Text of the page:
IRS Rules Transferable Development Rights Are Real Property for Section 1031 Purposes
Friday, September 15, 2023
IRS transferable development rights

A new Internal Revenue Service (IRS) Private Letter Ruling says that transferable development rights (TDRs) are of “like kind” with tangible real property and eligible for 1031 tax deferred treatment, even though these rights are intangible rights related to real property. The IRS issued Private Letter Ruling 202335002 (the PLR) regarding whether TDRs are of “like kind” within the meaning of Section 1031 of the Internal Revenue Code.

In the PLR, the taxpayer held real properties directly and through a series of single-member limited liability companies that are disregarded entities for U.S. federal income tax purposes. The taxpayer held one property (the Relinquished Property) through a disregarded single-member LLC and intended to sell the Relinquished Property and acquire TDRs as part of a like-kind exchange structured as a reverse exchange.

In general, a TDR is a method by which property owners who own development rights with respect to their land can sell and transfer the rights, which can be used on another parcel of real property. For example, TDRs allow landowners to sell development rights from their property to a developer who can then use these rights to increase development at another parcel. TDRs are thereby used to support new development and to lessen restrictions related to height, acreage, or square footage that a government authority may otherwise impose.
In the PLR, the TDRs originated from a memorandum of understanding between a city and government district. The district recorded a Covenant Restricting Use of Land and Notice of Development Restrictions with the county where the TDRs were located. The TDR memorandum of understanding was intended to establish a mechanism to accommodate the district’s acquisition of three properties on which to develop public facilities. The TDRs would be sold by the district and utilized by a third-party purchaser (i.e., the taxpayer) to allow for additional floor area than would otherwise be permitted by zoning regulations, essentially a density bonus. The city’s governing body approved the taxpayer’s pre-application for the purchase and use of the taxpayer-owned TDRs on existing property.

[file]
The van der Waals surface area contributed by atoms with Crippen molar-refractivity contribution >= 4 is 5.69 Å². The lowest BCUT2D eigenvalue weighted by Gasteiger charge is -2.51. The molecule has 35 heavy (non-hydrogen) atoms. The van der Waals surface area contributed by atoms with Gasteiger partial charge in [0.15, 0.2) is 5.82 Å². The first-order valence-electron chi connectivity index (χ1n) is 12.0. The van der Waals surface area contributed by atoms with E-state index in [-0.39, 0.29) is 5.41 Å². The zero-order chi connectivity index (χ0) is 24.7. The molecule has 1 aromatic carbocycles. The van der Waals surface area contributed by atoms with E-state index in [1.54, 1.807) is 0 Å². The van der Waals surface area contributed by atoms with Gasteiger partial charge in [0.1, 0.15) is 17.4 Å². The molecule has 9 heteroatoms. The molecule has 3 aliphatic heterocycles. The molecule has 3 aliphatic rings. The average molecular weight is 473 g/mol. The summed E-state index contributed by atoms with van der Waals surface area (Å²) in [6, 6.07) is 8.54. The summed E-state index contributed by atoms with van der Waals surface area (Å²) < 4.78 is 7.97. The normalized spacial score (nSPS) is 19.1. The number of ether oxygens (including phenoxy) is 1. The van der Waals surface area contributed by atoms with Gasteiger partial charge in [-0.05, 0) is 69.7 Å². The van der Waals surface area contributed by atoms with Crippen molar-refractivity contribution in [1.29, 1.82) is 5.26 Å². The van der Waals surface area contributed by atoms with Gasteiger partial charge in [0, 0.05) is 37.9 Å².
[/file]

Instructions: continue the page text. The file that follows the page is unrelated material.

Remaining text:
The taxpayer also represented that the TDRs are considered an interest in real property under state law and cited statutes and case law supporting the representation.

Accordingly, the taxpayer requested IRS guidance on (i) whether the TDRs are considered an interest in real property for Section 1031 purposes and (ii) whether the TDRs to be acquired in the like-kind exchange could be used with respect to other real property that the taxpayer already owned.

The IRS used the holding in Rev. Rul. 68-394, which involved the deferral of gain under Section 1033 (nonrecognition of certain amounts of gain upon receipt of money or other property as a result of an involuntary conversion), to support the theory that property related to property owned by the taxpayer could be treated as real property for Section 1031 purposes. In Rev. Rul. 68-394, the taxpayer received proceeds from the condemnation of unimproved real estate to repurchase the outstanding leasehold interest from a third party on land that the taxpayer already owned. The IRS stated it was immaterial that the taxpayer acquired the leasehold on property already owned; moreover, the purchase of the outstanding leasehold allowed the taxpayer to enjoy possession of land prior to the time he would have come into its possession under the terms of the original lease.

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